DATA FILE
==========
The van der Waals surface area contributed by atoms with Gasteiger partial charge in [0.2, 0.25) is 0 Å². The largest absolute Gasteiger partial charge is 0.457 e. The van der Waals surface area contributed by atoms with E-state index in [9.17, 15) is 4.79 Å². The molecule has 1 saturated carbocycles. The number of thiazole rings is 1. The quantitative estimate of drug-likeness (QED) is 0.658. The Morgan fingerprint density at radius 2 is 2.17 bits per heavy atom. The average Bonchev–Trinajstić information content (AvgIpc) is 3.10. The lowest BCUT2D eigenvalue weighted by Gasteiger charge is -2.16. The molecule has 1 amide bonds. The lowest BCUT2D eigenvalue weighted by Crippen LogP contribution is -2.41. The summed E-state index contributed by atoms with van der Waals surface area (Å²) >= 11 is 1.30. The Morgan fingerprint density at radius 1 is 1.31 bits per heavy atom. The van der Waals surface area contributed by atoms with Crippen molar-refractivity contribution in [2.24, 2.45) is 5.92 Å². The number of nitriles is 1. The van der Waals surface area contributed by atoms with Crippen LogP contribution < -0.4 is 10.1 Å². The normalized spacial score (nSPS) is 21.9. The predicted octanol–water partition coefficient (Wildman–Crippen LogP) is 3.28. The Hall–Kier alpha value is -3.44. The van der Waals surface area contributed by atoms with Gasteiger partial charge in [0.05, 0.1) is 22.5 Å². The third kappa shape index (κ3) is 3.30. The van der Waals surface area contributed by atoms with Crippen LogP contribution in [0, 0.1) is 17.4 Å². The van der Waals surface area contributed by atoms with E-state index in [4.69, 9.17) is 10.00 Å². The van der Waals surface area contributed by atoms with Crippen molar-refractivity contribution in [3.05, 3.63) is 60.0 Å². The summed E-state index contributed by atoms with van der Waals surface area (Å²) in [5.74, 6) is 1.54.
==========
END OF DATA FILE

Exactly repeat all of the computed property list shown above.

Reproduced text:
The van der Waals surface area contributed by atoms with Gasteiger partial charge in [0.2, 0.25) is 0 Å². The largest absolute Gasteiger partial charge is 0.457 e. The van der Waals surface area contributed by atoms with E-state index in [9.17, 15) is 4.79 Å². The molecule has 1 saturated carbocycles. The number of thiazole rings is 1. The quantitative estimate of drug-likeness (QED) is 0.658. The Morgan fingerprint density at radius 2 is 2.17 bits per heavy atom. The average Bonchev–Trinajstić information content (AvgIpc) is 3.10. The lowest BCUT2D eigenvalue weighted by Gasteiger charge is -2.16. The molecule has 1 amide bonds. The lowest BCUT2D eigenvalue weighted by Crippen LogP contribution is -2.41. The summed E-state index contributed by atoms with van der Waals surface area (Å²) >= 11 is 1.30. The Morgan fingerprint density at radius 1 is 1.31 bits per heavy atom. The van der Waals surface area contributed by atoms with Crippen molar-refractivity contribution in [2.24, 2.45) is 5.92 Å². The number of nitriles is 1. The van der Waals surface area contributed by atoms with Crippen LogP contribution < -0.4 is 10.1 Å². The normalized spacial score (nSPS) is 21.9. The predicted octanol–water partition coefficient (Wildman–Crippen LogP) is 3.28. The Hall–Kier alpha value is -3.44. The van der Waals surface area contributed by atoms with Gasteiger partial charge in [0.05, 0.1) is 22.5 Å². The third kappa shape index (κ3) is 3.30. The van der Waals surface area contributed by atoms with Crippen LogP contribution in [0, 0.1) is 17.4 Å². The van der Waals surface area contributed by atoms with E-state index in [4.69, 9.17) is 10.00 Å². The van der Waals surface area contributed by atoms with Crippen molar-refractivity contribution in [3.05, 3.63) is 60.0 Å². The summed E-state index contributed by atoms with van der Waals surface area (Å²) in [5.74, 6) is 1.54.